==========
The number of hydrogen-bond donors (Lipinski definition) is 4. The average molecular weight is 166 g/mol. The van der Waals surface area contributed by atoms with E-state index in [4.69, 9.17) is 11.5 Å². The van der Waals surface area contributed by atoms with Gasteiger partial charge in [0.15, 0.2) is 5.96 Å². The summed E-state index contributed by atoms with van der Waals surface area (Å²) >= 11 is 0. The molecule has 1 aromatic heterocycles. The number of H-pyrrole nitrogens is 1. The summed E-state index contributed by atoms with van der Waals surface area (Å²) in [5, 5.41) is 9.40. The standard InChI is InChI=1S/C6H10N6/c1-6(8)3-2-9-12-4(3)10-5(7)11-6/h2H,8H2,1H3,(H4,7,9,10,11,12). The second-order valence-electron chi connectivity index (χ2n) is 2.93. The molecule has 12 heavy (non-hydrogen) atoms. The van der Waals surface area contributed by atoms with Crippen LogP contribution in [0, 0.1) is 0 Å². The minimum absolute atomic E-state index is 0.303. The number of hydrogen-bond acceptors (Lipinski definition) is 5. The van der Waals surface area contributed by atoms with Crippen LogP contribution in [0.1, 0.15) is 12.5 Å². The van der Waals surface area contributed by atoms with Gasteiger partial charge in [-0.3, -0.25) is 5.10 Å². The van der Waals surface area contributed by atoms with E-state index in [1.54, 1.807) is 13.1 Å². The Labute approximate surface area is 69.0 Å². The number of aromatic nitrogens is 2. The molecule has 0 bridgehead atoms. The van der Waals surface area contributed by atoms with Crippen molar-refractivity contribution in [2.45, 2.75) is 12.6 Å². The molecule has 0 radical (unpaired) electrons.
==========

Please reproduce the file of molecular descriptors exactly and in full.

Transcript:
The number of hydrogen-bond donors (Lipinski definition) is 4. The average molecular weight is 166 g/mol. The van der Waals surface area contributed by atoms with E-state index in [4.69, 9.17) is 11.5 Å². The van der Waals surface area contributed by atoms with Gasteiger partial charge in [0.15, 0.2) is 5.96 Å². The summed E-state index contributed by atoms with van der Waals surface area (Å²) >= 11 is 0. The molecule has 1 aromatic heterocycles. The number of H-pyrrole nitrogens is 1. The summed E-state index contributed by atoms with van der Waals surface area (Å²) in [5, 5.41) is 9.40. The standard InChI is InChI=1S/C6H10N6/c1-6(8)3-2-9-12-4(3)10-5(7)11-6/h2H,8H2,1H3,(H4,7,9,10,11,12). The second-order valence-electron chi connectivity index (χ2n) is 2.93. The molecule has 12 heavy (non-hydrogen) atoms. The van der Waals surface area contributed by atoms with Crippen LogP contribution in [0, 0.1) is 0 Å². The minimum absolute atomic E-state index is 0.303. The number of hydrogen-bond acceptors (Lipinski definition) is 5. The van der Waals surface area contributed by atoms with Crippen LogP contribution in [0.1, 0.15) is 12.5 Å². The van der Waals surface area contributed by atoms with Gasteiger partial charge in [-0.3, -0.25) is 5.10 Å². The van der Waals surface area contributed by atoms with E-state index in [1.54, 1.807) is 13.1 Å². The Labute approximate surface area is 69.0 Å². The number of aromatic nitrogens is 2. The molecule has 0 bridgehead atoms. The van der Waals surface area contributed by atoms with Crippen molar-refractivity contribution in [2.45, 2.75) is 12.6 Å². The molecule has 0 radical (unpaired) electrons.